By hiding himself in the darkness to investigate concealed things, Nguyễn Một changed the setting by swiftly shifting from past to present time and crossing to the Northern neighboring country; he portrayed Chú Khách [or Uncle Khách, name given to any Chinese man by Vietnamese people in the early 20th century], a groceteria owner loving to make money and then becoming a hermit. Chú Khách, also Ah Hwa, was an expatriate Chinese who returned to his motherland yet soon got back to his residence in Vietnam for his obsession with the bloodshed on that horrific square.

Darkness of times and history lowered upon the country and of course upon the human fate as well, specifically, the photographer Nguyễn Chạc, who restlessly sought for lost nostalgic memories and the loving village of Chạc Chìu vanishing unexplainably off its mountainous surroundings. Attempts to find the village of Chạc Chìu, which was suspected to have been destroyed completely by wars, swept away by tornadoes, or buried during a mud slide, indeed reflect a desperate craving to retrieve memories, love, images of parents, Chìu, the lover’s grave on which a banana tree was planted, in order to mend and fill the emptiness of a solitary soul in modern time. In order to find lost things in a misty world, Nguyễn Một scoured his sorrowful past. His journey produced no specific results. Flying toward the sun was merely to see lost images reappearing vaguely and with distorted shapes and sizes; however, it timely sowed the seed of faith and hope in readers’ heart by a brilliant ending.

It is hard to say which artistic methods Nguyễn Một employed in his Journey Against the Sun. He called his novel a fragmentary one. How weird! He warned at the beginning of his book, “[Readers] may be disturbed by fabulous stories and discrete patches of fates which are like a melancholy dream you could hardly recount fully after waking up.” In fact, no matter how many times a reader with good generalizing and synthesizing skill would read this novel, he or she would barely retell it clearly and fully. I guess Nguyễn Một, the father of this novel, may have got tired and felt incapable of conveying patchy stories he himself intentionally made complicated and fragmentary. Unlike episodic novels of Qing and Ming Dynasties or fashionable techniques of free, non-stop and unstructured writing, Nguyễn Một developed 22 large and small items into a frame for “Journey against the Sun”. It is felt that such items were fragmented by miscellaneous stories and characters in different points of time and with no or loose bonds; yet indeed, they are tightly coherent in a both legendary and religious setting: Revelation of Faith, Revelation of Eucharistic Miracle, Revelation of Darkness, Revelation of Retribution, Passion and Faith… The novel’s chronotope was rather close to Catholicism, namely, the parish of Hòa Bình, the convent, the advent, and so forth; and many characters were Catholics, such as Mother Teresa, Matthew Lê Văn Gẫm, the enclosed nun Hoàng Lan. The spiritual setting blended with the mysterious and fictitious one (e.g. deserted ancient towers, golden pigs, the treasure beneath the deserted tower, tornadoes and the like) constitutes a ghostly and mysterious forest where Nguyễn Chạc play hide and seek for realities. The photographer Nguyễn Chạc was both the protagonist and the narrator in charge of connecting details. As for Nguyễn Một, he now joins the fate of his character then stays away to watch and illuminate his character who is looking for lost things.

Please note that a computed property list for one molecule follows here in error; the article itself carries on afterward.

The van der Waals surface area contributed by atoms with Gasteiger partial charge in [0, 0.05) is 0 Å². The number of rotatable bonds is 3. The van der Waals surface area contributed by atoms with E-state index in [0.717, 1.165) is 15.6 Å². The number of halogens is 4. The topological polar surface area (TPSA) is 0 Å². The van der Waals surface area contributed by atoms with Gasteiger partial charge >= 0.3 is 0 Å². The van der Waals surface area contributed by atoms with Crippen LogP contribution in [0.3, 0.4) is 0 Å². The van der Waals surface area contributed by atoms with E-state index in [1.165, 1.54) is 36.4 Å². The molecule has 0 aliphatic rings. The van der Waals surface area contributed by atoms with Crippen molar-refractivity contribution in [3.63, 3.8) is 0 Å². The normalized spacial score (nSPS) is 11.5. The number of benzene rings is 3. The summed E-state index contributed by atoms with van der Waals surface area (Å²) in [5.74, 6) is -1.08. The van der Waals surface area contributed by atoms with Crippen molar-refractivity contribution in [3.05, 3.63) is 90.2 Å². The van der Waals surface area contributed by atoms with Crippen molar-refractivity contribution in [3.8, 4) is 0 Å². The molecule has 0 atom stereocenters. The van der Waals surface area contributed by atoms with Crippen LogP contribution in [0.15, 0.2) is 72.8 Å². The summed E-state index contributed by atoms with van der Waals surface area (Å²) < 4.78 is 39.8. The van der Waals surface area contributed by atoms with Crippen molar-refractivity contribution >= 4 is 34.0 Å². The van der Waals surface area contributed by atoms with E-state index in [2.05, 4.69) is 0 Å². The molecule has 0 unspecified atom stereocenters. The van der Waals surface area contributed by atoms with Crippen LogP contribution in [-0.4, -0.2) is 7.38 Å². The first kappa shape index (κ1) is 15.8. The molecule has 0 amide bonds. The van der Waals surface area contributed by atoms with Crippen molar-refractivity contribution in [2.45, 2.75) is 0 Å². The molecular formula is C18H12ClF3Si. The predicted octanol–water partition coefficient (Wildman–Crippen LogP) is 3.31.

It is not dreary to peruse “Journey against the Sun” because its language ceaselessly changes: swift, slow, harsh, soft, and gnawing. The fact that Nguyễn Một complicated the novel in order to get out of the monotonous simplicity generated a praiseworthy artistic effect. The novel comprises both realistic stories such as “Memories of Chạc Chìu”, “The Negative of Wild Ambition” and “Atheism”; and mythical world with “Other Eyes”, “Another World”, and “Souls of the Deserted Tower”. Characters are also anomalous: Chín Toàn was swept up in the sky and got blind after falling down, and he became a necromancer; Mother Teresa had mysterious dreams in which she conversed with Father Bá Đa Lộc; Nguyễn Chạc, while sleepwalking, heard dead young soldiers from both warring factions telling their stories and having a walk; or a girl who is a stillborn baby grew up like a ghostly figure.

Flexible changes in literary art of “Journey against the Sun” also reveal an ability to adopt and absorb multiple genres into one novel. While this item is like a short story, that one is a play concerning a legendary story about “The Black Bronze Statue” with Kha Ly and Đa Ra bearing the soul of the deserted tower; the other is a screenplay “The Rage of Deity of Mount Chúa” or a personal essay like “Memories of the River.” Fictional time ceaselessly reverses and spaces are always expanded and changed; readers seem to be overwhelmed by the fields of realism and a miraculous horizon of old and new characters or spooky ones.

The overall tone of the novel is dolorous, deep and resonant. Seemingly, each paragraph and each sentence contains the writer’s emotion, and I realize a sublime but not dreary sorrow in the novel. It touches and reaches the bottom of the sorrow of the photographer Nguyễn Chạc, which is also the sorrow of the mankind. Rarely is there a writer who can write successfully about sadness.

The journey against the sun is a new challenge; I think Nguyễn Một passed hardworking days to think up words. Now it is readers’ turn; and whether you can finish going through “Journey against the Sun” is a real challenge.

S.N.M